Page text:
From “Tangerine” to the style of independent film

When I was at an interview, I said when I did my undergrad, the style of films we appreciated were very different from what USC likes. USC is more industrial with a Hollywood style. But at the time, we liked independent style better. Then the interviewer asked me with a questioning look: Can you describe what is the independent film style you mentioned? I was so nervous after hearing the question, thinking I said something wrong.

I do think there is a style of independent films. Sometime the style came without a choice, but sometimes they were choices made by the director. After watching Tangerine last week, I confirmed this thought.

Independent films, most of the time will be compared to Hollywood film by the audience. It normally means films that are not produced by major Hollywood studios, sometimes art films, experimental films.

With the appearances of cheaper digital cameras, non-liner editing softwares, sound mixing software and PC. Making a film becomes more and more easier.

Using non-stars, telling stories of normal life or social issues,showing the mundane details of daily life with low budget, independent films has its unique brand. Films this year like Manchester By The Sea is an example.

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As a result of less budget, independent films tend to use natural light, hand held camera or steady long shots, long dialogue or very limited dialogue.

Because of the usage of smaller cameras and limited lighting. Indie filmmakers are able to show what a real life looks like, bringing the film closer to the audience. Just like what Tangerine did. It shows the real Los Angeles which is very different from the glory DTLA in other films, thanks to the small iPhone 5s provides more instant reaction from the filmmaker with a smaller film set.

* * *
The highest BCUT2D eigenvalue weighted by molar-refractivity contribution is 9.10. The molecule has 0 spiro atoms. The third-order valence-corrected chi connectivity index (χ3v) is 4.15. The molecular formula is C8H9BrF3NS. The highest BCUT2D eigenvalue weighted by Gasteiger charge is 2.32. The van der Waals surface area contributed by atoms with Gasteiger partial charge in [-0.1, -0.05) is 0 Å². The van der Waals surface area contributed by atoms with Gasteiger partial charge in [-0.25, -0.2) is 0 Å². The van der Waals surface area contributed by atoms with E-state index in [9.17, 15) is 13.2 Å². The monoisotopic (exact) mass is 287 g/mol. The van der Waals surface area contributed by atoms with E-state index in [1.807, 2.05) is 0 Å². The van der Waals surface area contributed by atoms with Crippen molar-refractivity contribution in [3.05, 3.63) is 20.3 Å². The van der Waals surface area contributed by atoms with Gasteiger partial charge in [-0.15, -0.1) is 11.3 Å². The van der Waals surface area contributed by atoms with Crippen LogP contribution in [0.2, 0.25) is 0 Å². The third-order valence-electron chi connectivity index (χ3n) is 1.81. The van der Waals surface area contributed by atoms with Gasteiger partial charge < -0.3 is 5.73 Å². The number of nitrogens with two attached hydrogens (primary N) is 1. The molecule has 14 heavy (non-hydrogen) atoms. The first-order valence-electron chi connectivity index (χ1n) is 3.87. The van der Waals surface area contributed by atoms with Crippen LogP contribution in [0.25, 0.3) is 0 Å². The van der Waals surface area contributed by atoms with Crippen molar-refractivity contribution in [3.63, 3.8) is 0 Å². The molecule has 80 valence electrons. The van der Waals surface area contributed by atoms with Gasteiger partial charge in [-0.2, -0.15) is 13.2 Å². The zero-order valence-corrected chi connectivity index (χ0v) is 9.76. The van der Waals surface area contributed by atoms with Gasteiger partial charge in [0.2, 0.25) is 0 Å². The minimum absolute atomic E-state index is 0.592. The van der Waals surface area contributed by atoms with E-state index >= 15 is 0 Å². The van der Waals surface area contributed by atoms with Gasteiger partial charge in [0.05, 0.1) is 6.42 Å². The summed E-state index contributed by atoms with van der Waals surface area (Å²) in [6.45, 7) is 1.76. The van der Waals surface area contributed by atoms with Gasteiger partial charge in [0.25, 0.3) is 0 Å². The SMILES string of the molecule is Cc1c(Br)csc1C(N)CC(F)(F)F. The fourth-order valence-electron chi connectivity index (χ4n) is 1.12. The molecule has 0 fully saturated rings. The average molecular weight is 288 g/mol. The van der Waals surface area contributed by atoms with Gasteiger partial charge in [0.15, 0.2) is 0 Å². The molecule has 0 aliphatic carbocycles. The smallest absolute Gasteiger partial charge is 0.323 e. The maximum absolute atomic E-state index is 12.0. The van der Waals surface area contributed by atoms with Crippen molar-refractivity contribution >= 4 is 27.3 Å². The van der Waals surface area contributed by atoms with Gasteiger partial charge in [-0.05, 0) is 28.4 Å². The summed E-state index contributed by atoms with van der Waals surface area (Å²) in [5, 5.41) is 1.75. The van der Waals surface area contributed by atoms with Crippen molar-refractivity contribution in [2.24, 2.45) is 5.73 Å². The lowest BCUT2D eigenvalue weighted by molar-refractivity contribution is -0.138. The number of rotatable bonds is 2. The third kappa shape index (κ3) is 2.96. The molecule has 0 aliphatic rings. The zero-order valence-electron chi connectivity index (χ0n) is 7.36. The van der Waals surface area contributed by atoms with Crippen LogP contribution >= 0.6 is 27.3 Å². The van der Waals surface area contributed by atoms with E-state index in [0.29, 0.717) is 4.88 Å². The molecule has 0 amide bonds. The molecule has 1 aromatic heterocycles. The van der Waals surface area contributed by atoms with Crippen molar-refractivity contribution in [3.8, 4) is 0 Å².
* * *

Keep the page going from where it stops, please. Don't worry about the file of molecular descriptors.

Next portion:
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I believe the difference of the style was determined by the different usage of film technologies at the first place.


One thought on “From “Tangerine” to the style of independent film

  1. Ah yes, the always-difficult question – what exactly does “independent” mean? So many of the books on independent film attempt to address this very topic, with varying degrees of success. Is George Lucas’s ‘Attack of the Clones’ an indie film if it was produced apart from the major studios? Thinking about technology in relation to “independence” is definitely an interest of mine, and I think it has long been an interest for independent filmmakers as well, as they themselves are often comparing their work to big studio production (even if only to reject it). I suppose it often comes down to an issue of finances, which is another central question for people who study indie film and the filmmakers themselves. Throwing money at a problem is something Hollywood can and does do, but generally not so with low-budget indie film. Looking at how technology fits into that equation is an interesting approach, especially as the technology continues to develop and, in the process, potentially becomes less of a factor.


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